Ending FGM: Lessons from Uganda and Kenya

Ending FGM: Lessons from Uganda and Kenya

On February 6, Uganda and Kenya joined the rest of the world to mark the International Day of Zero Tolerance for FGM. The day came amidst a surge in FGM incidents in Kween district – one of the hotspots in Uganda – where at least 100 girls and women were mutilated. The two continue to have hotspots despite outlawing the practice several years ago.

Civil society organizations such as Chapter Four Uganda, a civil rights watchdog in Kampala and the Kapchorwa Civil Society Organisations’ Alliance issued a statement on current situations.

Both countries have outlawed FGM, effectively designating FGM as a crime. FGM is not female circumcision. Uganda was the first to enact the Prohibition of Female Genital Mutilation Act in 2010 and Kenya followed suit in 2011 with the enactment of a law having a similar title to that of Uganda.

When the two governments expressed a strong willingness to end FGM by enacting the laws, it was hoped that the discriminatory and brutal practice would end. Indeed, we recorded a steady decline – but it still persists. And yet, even one victim or survivor is one too many.

There are a few lessons learned from the experiences of Uganda and Kenya in the fight against FGM since the enactment of the laws. There are also a few areas the two countries need to do more to improve on to end the practice.

Firstly, there is a need to be careful with legislation to ensure that we do not sweep the practice underground. For example, criminalizing all cultural practices that are related to FGM, including the harmless ones, is one sure way. Under Uganda’s anti-FGM law, participation in events leading to FGM is criminalized. Whereas it can be argued that the intention of the framers of the law was to penalize prior actions to avert the mutilation, provisions of section 7 threaten to outlaw even harmless cultural practices – which is not prudent.

This is not the first time we are facing a harmful cultural practice.

When the time came for Uganda to deal with the question of bride price and dowry, we were careful not to uproot the entire traditions and customs related to customary marriages. Instead, courts carefully went about it to understand the different cultural rights and ceremonies to ensure that we remove that which is discriminatory and unacceptable. For instance, it is the practice of demanding for the refund of bride gifts at the dissolution of marriage that was found unconstitutional.

Can you imagine if we outlawed kwanjula, kuhingira and other traditional marriage ceremonies or bride gifts in totality?

The communities that practice FGM believe that it is an important rite of passage for girls or women to womanhood. It, therefore, follows that efforts to do away with FGM must provide alternative rites of passage. It is important that as we debunk myths and misconceptions associated with the practice, we must also respect the cultural rights to exercise the rite of passage through harmless traditions. This calls for the promotion of alternative rites of passage into womanhood which is harmless and non-discriminatory.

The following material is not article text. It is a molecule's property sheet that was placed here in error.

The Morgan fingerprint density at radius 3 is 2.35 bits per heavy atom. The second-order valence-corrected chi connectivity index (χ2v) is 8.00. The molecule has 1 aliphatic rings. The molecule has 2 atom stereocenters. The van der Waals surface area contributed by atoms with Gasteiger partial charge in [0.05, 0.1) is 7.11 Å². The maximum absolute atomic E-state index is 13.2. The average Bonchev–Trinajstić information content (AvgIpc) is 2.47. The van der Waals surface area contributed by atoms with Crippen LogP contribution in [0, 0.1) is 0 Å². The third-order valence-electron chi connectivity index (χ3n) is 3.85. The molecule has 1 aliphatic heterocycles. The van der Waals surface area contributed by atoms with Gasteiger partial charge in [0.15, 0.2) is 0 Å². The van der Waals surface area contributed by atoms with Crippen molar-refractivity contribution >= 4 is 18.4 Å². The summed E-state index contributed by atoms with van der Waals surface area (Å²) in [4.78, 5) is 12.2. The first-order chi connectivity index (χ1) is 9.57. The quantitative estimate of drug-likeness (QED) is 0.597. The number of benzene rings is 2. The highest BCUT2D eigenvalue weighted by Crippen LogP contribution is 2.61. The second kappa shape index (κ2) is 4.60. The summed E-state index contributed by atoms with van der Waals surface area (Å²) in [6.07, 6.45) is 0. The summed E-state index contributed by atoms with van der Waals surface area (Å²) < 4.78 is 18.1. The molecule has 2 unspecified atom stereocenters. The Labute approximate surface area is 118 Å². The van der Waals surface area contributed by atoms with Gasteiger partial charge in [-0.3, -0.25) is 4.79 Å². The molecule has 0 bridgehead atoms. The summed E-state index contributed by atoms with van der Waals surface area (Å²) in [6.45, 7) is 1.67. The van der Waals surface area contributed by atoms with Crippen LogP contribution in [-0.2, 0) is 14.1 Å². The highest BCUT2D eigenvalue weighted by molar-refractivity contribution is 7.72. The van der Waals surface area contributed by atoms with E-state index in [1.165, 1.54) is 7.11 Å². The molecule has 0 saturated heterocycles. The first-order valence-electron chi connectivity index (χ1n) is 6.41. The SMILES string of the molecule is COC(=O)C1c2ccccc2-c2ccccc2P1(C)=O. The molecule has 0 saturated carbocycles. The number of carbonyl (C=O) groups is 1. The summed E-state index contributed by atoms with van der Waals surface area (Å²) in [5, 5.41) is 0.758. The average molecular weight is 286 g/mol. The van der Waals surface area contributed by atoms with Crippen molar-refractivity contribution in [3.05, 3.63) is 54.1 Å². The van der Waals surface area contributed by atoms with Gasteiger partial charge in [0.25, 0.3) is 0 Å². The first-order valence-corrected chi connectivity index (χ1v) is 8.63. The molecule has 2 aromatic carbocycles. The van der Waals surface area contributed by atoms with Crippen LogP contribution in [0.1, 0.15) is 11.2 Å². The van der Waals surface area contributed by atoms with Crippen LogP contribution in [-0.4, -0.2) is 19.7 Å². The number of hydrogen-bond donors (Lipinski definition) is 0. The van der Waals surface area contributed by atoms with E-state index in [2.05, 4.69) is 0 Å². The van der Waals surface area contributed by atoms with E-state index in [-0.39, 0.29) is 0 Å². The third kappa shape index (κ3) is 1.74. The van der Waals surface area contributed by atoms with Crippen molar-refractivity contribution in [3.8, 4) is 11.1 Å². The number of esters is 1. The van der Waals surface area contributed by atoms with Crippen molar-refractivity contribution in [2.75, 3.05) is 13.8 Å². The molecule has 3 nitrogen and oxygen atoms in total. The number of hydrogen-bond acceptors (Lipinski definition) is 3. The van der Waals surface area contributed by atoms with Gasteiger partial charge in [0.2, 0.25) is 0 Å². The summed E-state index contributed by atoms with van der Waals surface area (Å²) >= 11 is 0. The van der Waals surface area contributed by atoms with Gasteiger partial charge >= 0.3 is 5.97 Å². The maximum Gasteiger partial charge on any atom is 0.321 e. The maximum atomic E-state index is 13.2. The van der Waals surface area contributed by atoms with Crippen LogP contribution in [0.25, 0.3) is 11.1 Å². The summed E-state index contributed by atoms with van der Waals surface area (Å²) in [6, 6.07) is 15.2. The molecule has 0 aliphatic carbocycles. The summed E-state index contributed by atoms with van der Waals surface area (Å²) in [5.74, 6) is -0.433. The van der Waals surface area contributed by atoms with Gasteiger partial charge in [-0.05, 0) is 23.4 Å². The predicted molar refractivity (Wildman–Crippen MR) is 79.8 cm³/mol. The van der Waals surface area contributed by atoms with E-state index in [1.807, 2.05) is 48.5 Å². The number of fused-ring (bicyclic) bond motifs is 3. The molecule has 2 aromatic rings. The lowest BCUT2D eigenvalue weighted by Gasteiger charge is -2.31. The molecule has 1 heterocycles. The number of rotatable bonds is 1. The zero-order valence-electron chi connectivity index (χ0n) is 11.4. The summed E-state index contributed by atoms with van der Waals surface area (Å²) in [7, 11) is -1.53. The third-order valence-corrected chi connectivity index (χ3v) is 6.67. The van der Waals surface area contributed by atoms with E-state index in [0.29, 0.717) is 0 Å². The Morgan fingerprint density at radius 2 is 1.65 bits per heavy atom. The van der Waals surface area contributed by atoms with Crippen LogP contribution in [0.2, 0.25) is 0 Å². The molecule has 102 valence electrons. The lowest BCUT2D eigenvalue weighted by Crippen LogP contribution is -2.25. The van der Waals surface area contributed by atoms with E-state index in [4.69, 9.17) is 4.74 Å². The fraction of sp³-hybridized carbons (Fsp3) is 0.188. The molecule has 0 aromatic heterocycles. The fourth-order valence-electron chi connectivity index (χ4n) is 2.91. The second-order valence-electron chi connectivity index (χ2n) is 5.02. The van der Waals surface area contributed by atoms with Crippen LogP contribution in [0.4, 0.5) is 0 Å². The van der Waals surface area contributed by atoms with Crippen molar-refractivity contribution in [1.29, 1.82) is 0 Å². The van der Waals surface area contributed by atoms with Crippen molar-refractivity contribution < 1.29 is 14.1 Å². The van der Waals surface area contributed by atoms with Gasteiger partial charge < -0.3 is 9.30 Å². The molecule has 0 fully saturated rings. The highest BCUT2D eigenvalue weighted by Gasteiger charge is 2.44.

Faced with a similar challenge, Dr. Susan Chebet founded the Tumdo Ne Leel Support Group in October 2003 to provide for an alternative rite of passage for thousands of young girls who would otherwise have been mutilated. The community-based organization is working with communities in Kenya’s pastoral regions of the North Rift to empower girls and women with education and train them on harmless traditions as a rite of passage to womanhood.

Secondly, the law needs to criminalize all forms of FGM – including where there are claims of consent of the victim or self-inflicted FGM. Whereas there are reports of forced FGM, many FGM incidents today indicate that the girls or women who undergo the cut demand for it. Under the pressure of stigma associated with not undergoing the cut or belief in the FGM myths and misconceptions, they find themselves in that sad situation. It is therefore crucial that the law, in addition to other efforts to combat these consequences of stigma, addresses this challenge. Consent or carrying out FGM on oneself must never be a defense.

Thirdly, the law needs an effective enforcement plan. Since enactment of the laws in Uganda and Kenya, there has been no major success in prosecutions. Local leaders and duty bearers who fuel FGM in communities often get away with it yet the law criminalizes acts that aid, abet, induce, or coerce carrying out of FGM. Over the years, persistent reports indicate that politicians either encourage or condone FGM for selfish political gains. Childbirth attendants are also often reported to be involved in cutting women when they go to give birth. All these perpetrators must be brought to book. Without a robust enforcement plan, the law will remain a shadow of itself.

There is no doubt that FGM is a criminal and discriminatory practice that violates basic human rights and fundamental freedoms of girls and women. We need to do more to challenge stigma, debunk FGM myths and misconceptions, invest in girl child education, end child and early marriages to preempt harmful family interests to pressure girls to undergo the cut in preparation for marriage, strengthen protection and oversight systems, and increase investment into the anti-FGM fight.

While at it, we must ensure that we focus on ending mutilation – any procedure that alters or causes injury to the female genital organs for non-medical reasons – while respecting other harmless and non-discriminatory traditions and practices that can be used as rites of passage for the communities. The acceptable alternatives are key for accelerating the fight against FGM.

Masake Anthony
Masake Anthony
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